The coverage areas of cellular networks are logically subdivided into service areas. Each service area has a local anchor node which “hides” the mobility inside the area and the entire network has a global anchor node which “hides” the mobility between areas.
The concept of unique local anchor nodes per service area was invented to simplify routing but has been found to complicate expansion. The rapidly growing demand for cellular access has therefore prompted for alternative solutions with pools of local anchor nodes per service area. Such pools are now deployed by several operators all over the world.
Users in pooled service areas are mapped to specific pool members according to a load distribution policy, but the mapping can change as a result of node failures or operator interventions. Such changes take a certain time to implement and cause additional load on the anchor nodes. We study these processes in detail and derive closed form expressions which allow operators to control the trade-off between rapid changes and acceptable loads.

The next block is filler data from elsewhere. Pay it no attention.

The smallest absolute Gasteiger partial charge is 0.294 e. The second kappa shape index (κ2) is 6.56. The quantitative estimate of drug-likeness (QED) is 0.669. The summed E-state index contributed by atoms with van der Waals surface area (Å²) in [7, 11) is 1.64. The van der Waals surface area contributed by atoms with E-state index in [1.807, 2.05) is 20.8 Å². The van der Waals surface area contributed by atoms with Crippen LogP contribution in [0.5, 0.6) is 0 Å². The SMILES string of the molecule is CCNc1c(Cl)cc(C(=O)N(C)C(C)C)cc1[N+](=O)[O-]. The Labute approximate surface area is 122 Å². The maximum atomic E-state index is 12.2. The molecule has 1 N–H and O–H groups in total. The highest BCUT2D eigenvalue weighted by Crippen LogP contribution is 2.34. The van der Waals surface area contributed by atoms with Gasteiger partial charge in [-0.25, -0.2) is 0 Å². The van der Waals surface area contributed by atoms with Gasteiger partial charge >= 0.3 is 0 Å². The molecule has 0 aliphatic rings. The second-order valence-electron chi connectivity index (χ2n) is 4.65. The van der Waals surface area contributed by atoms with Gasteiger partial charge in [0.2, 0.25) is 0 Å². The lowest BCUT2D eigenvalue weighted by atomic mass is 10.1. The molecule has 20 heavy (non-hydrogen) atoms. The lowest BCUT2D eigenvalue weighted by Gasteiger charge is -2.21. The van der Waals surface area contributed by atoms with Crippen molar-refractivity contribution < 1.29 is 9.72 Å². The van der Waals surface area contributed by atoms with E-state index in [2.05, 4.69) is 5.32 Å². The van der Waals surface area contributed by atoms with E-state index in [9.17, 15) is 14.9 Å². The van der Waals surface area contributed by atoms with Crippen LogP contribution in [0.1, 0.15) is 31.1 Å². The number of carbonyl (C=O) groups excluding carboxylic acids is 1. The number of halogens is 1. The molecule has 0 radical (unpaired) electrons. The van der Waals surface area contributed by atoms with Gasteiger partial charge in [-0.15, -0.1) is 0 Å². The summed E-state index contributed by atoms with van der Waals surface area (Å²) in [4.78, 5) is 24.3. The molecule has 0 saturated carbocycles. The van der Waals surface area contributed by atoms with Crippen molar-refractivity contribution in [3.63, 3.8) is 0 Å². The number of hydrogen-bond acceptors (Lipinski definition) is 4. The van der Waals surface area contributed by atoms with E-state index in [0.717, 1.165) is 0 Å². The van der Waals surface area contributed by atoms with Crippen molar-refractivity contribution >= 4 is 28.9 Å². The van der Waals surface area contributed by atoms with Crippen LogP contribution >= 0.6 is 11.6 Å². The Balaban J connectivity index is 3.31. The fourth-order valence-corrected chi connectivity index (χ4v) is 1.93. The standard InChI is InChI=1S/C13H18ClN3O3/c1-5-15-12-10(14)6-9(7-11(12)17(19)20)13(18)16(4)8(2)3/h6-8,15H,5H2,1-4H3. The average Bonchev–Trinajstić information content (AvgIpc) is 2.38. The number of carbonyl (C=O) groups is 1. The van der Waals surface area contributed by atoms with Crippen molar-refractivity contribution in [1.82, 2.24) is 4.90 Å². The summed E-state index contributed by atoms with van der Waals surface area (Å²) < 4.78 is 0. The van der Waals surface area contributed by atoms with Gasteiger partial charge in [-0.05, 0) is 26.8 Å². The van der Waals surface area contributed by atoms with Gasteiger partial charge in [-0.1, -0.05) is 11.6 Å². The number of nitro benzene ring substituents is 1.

Finally we show that the key assumptions of our model are in agreement with measured data and demonstrate how the model can be applied to investigate the effects of different network settings (timers) under different user behaviour (traffic and mobility).
Contrary to current solutions to this problem, which typically are slow and/or inaccurate, our results enable fast and accurate analysis of different scenarios thereby enabling operators to maximise utilisation of the existing investments and at the same time avoid potentially dangerous situations of overload.
- Datorsystem (20206)